Monday, October 13, 2014

Gone Girl

 
NOTE: While the film profiled here may not be technically classified as "horror" in any traditional sense, anyone who has seen it may rightly take issue.  I feel it most certainly has a place in this month's series.

I'm likely forgetting many titles but not since 1989's WAR OF THE ROSES have I witnessed such a bitter, cynical, despairing view of marriage in a film. GONE GIRL, an adaptation of the bestselling novel by the author herself, Gilian Flynn, is a brutal, fascinating, engrossing, and sometimes acidly funny analysis of matrimony that is most certainly not recommended for engaged couples or anyone considering this holiest of unions. I did not read the book, but it's hard to imagine a darker examination of the dynamics of man and wife than what David Fincher's newest film displays.

Following what may be the most rapidly fading opening credits I've seen, GONE GIRL plunges into its "missing person" tale, nominally the kind seen in the news or true crime docs. To wit, as Jimmy Fallon interviewed lead actor Ben Affleck recently, he described this movie as "like the coolest episode of Dateline you've ever seen." Detailing the plot may lead you to agree, though the film also takes television to task as it eviscerates the way the media portrays and shapes the public's perception of those guilty or otherwise unfortunate souls who are accused of some crime.

Affleck plays Nick Dunne, a regular guy who had successfully wooed an upper crust Manhattanite named Amy (Rosamund Pike) into marriage and seeming bliss. On the afternoon of their fifth anniversary, Nick returns home to find a shattered coffee table and a missing wife. Detectives Boney and Gilpin (Kim Dickens and Patrick Fugit) arrive to note more subtle evidence around the house, possibly suggesting a violent struggle and bloodletting that had been somewhat carelessly managed.  Nick is not arrested but hounded for his suspected involvement. A press conference and soon nationwide coverage cast an ever shifting light on Nick, abetted by the relentless coverage by a Nancy Grace-type talk show host, Ellen Abbott (Missi Pyle, in a precise performance). Also, Sela Ward (and nice to see her in a feature!) plays an Oprah-like cable host who interviews Nick, an expected hatchet job that goes quite differently.

In flashback we quickly learn how deceiving the Dunnes' facade was. Early, playful honeymoon teasing soon gives way not only to financial difficulties and family problems but also festering resentment and emotional abuse.  Possibly physical as well. How is it that Nick was so clueless about his wife? Her friends? The fact that she was pregnant?  But each flashback is from Amy's point of view, an important consideration.  These scenes paint some bleak, perhaps uncomfortably real moments as when after husband subjects wife to quick, joyless sex and then flippantly inquires, "How about Outback tonight?".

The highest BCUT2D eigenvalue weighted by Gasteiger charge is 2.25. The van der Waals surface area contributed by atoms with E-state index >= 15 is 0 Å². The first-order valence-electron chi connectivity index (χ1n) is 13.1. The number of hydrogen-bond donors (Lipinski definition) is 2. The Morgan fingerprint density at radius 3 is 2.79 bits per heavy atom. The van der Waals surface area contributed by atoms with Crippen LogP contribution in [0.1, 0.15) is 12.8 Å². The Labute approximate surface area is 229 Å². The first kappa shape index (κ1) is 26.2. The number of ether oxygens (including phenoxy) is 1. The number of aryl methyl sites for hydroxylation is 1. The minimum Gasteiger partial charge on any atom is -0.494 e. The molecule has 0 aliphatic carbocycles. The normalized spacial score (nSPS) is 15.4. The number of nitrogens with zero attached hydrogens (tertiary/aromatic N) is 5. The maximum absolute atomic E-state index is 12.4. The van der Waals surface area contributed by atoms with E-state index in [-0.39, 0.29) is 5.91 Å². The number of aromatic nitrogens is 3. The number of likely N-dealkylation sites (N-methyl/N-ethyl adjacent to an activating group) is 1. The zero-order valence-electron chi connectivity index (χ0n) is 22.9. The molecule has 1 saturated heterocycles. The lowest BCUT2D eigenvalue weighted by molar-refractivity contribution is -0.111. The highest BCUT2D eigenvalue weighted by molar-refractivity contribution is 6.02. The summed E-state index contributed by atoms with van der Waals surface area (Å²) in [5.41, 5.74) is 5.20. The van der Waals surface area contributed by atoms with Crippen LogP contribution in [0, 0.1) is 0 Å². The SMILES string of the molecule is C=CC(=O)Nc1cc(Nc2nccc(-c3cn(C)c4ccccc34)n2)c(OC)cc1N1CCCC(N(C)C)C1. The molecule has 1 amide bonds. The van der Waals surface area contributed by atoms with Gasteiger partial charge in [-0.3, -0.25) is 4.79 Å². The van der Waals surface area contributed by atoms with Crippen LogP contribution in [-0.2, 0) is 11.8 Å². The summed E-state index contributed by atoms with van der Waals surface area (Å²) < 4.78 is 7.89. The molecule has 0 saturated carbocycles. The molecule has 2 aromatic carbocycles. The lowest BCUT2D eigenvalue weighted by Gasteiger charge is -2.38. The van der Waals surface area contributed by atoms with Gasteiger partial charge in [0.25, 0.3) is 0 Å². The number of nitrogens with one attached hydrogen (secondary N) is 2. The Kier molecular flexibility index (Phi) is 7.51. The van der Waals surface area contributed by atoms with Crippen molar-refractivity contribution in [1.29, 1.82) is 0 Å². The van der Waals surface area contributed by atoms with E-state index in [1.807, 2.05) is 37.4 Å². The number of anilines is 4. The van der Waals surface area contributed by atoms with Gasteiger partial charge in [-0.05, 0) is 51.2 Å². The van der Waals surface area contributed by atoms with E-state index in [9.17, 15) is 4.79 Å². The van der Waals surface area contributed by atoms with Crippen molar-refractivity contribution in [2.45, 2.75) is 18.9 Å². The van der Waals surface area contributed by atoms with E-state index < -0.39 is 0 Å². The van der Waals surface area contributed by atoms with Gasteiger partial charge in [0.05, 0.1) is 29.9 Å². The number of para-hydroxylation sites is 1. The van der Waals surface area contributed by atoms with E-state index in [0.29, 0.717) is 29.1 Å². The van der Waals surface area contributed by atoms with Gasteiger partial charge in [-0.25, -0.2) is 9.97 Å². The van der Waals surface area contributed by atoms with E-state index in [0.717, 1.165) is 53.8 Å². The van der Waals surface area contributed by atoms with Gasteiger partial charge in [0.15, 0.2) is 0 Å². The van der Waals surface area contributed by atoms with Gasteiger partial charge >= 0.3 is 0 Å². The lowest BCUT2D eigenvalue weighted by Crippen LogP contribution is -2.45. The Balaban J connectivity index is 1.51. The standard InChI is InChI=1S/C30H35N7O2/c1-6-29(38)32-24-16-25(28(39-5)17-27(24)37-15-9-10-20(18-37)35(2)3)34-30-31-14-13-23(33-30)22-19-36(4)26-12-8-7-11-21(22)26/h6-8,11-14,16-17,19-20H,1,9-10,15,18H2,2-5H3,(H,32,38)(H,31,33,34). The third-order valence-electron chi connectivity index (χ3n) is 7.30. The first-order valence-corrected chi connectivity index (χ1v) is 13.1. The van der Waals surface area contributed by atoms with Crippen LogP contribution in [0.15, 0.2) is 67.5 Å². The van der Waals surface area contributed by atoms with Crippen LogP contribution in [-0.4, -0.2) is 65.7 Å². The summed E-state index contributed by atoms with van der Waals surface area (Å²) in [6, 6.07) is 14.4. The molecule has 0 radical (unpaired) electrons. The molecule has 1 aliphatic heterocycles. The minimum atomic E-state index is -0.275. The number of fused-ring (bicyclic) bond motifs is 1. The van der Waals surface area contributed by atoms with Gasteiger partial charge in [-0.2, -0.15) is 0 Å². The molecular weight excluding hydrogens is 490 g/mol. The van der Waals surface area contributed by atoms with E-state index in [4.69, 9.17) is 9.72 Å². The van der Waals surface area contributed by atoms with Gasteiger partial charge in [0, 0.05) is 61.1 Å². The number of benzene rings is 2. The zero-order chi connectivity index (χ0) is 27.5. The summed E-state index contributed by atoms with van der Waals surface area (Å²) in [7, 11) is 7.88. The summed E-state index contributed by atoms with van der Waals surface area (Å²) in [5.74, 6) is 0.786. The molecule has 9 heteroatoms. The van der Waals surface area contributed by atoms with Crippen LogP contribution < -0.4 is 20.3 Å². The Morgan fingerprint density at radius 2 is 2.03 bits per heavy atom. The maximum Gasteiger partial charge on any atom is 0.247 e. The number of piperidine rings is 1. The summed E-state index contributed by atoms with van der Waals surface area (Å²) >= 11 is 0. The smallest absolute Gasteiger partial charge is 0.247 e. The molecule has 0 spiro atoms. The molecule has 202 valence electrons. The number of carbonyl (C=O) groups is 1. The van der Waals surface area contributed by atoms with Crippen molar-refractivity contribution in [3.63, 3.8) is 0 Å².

Eventually, there will be a scene that reveals how and why Amy went missing. What we learn is as revealing as it is depressing. And no, invisible audience, I am not revealing any more. To spoil this movie's secrets will truly subtract from the experience.

And thus it is difficult to discuss GONE GIRL without analyzing those later scenes, its labyrinthine plotting and scathing indictments of a relationship turned sour. But soon, even more disturbingly, you learn that despite all of the negative, harsh observations this is still a love story, albeit an alarmingly twisted one. Perhaps, sadly, characteristic of many contemporary couplings. The discussions of how one transforms him or herself into what they think their mate wants is especially trenchant.  There were moments when the film's (particularly one character's) cynicism was so concentrated I almost gasped. I kept wondering what happened to Flynn to prompt her to create such a downbeat story. How can we get such a clear, internal gape into the mind of unspeakable hurt and pain and calculated evil unless the author had experienced something akin to this herself? I have not read any interviews, so maybe you can tell me?

The film's ultimate cynicism about both Federal and local law enforcement is also quite disheartening. As you ponder that, you may start finding flaws in the patchwork. GONE GIRL is not an airtight thriller, rather more of painful social treatise.

Fincher, one of the few mainstream directors who can be called an artist, surprised me this time with unusually subdued direction, despite reports that again he subjected actors to as many as fifty takes of one scene. Aside from a few stunning shots - the emergence of a character drenched in blood from a car and a sex scene shot overhead that makes the female appear as like a spider devouring her prey - there is little of the sort of fluid style the director has employed so many times before in films such as FIGHT CLUB and ZODIAC.  Even THE SOCIAL NETWORK is flashier. I think I will appreciate Fincher's restraint with GONE GIRL more when I see it again. Trent Reznor and Atticus Ross again provide a perfect score, also almost minimalist, and eerier than ever.

The performances are across the board fine, including (surprisingly) Tyler Perry as an attorney who specializes in accused husbands and Carrie Coon as Nick's twin sister. Neil Patrick Harris is the right sort of creepy for his part as Amy's childhood ex. Affleck is perfectly cast in an Everyman role, far from innocent though not necessarily guilty. As for Pike - well, her knockout turn is undeniably strong, and will haunt you long afterward. "They'll" be talking about it for years to come.

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